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(For its 31st edition, the SXSW Film & TV Festival hosted nine days of screenings from March 8-16, 2024. Check out Chris Reed’s The Queen of My Dreams movie review. Seen it? Join the conversation with HtN on our Letterboxd Page.)

Director Fawzia Mirza marks her feature debut in a burst of colorful panache. The Queen of My Dreams tells its rousing, poignant, and very funny narrative across three different time periods, a celebration of life, love, queer identity, and Bollywood musicals. Offering strong performances in every era, as well as vibrant production design and a jaunty score, the movie skillfully combines tones, jumping from tragedy to comedy without regret. I’d like some more, please.

Azra has a problem. It’s 1999 in Toronto, Canada, and though she shares her apartment happily with her girlfriend, she keeps this side of herself private, not wanting to offend her Pakistani parents’ sensibilities. But soon a death in the family will force her to examine her cultural roots and seek a reconciliation (of sorts) with her mother, Mariam. All along, both women occasionally imagine themselves into films starring classic Indian actress Sharmila Tagore. Perhaps they have more in common than they might think.

Amrit Kaur (HBO Max’s The Sex Lives of College Girls series) stars as both the twentysomething Azra and the twentysomething version of Mariam, back in 1969. Ayana Manji (Mustache) plays Azra in 1989. Nimra Bucha (Polite Society) is Mariam in 1989 and 1999. Actor Hamza Haq (Viking) plays Azra’s father, Hassan, young, old, and in between. They and the rest of the cast all shine, no matter the decade.

As in many intergenerational stories, the conflict between parents and children stems from one side failing to grasp that the other, like themselves once before, will need to break from established traditions and forge their own path. By intercutting the past and the present, Mirza shows the similarities—as well as differences—between Mariam and Azra in striking visual ways. We absorb the message without a constant verbal reminder of what it is.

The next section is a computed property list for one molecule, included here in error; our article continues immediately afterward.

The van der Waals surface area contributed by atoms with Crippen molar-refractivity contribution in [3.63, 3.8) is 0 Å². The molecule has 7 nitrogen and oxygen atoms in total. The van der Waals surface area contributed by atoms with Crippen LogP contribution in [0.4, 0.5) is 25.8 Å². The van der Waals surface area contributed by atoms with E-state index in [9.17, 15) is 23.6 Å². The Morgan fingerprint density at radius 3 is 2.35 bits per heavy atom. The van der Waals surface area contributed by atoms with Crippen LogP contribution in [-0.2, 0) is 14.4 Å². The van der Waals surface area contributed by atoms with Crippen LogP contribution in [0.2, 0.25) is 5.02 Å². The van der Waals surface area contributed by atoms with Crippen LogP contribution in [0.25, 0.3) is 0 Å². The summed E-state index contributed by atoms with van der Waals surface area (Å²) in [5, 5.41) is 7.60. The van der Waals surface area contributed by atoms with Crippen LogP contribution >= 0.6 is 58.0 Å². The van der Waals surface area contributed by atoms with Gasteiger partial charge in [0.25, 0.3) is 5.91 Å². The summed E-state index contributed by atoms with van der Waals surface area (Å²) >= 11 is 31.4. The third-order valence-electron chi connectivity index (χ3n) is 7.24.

The aesthetics of The Queen of My Dreams constantly delight, even in the drab years when the family lives in Nova Scotia after emigration. The swinging city of Karachi in the late 1960s, during Hassan and Mariam’s courtship, pops on screen, a world now lost to the passage of time and the country’s increasingly religious fervor. Even with the stylization of the mise-en-scène, each sequence feels properly lived in, fully realized down to the smallest detail.

And then there are those wonderful musical homages to the Bollywood tradition, in which Tagore and her male co-star are suddenly replaced by Azra (at all ages) and Hassan. Love transcends time and place, though it remains firmly grounded in our memory of both. Who we are is who we were and who we will be, blending together in an evocative mix. Best of all in this film, when the queens dream, they generously bring us along for the ride.

– Christopher Llewellyn Reed (@ChrisReedFilm)

2024 SXSW Film Festival; The Queen of My Dreams; Fawzia Mirza

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Christopher Llewellyn Reed is a film critic, filmmaker, and educator. A member of both the Online Film Critics Society (OFCS) and the Washington DC Area Film Critics Association (WAFCA) and a Rotten Tomatoes-approved film critic, he is: lead film critic at Hammer to Nail; editor at Film Festival Today; formerly the host of the award-winning Reel Talk with Christopher Llewellyn Reed, from Dragon Digital Media; and the author of Film Editing: Theory and Practice. In addition, he is one of the founders and former cohosts of The Fog of Truth, a podcast devoted to documentary cinema.

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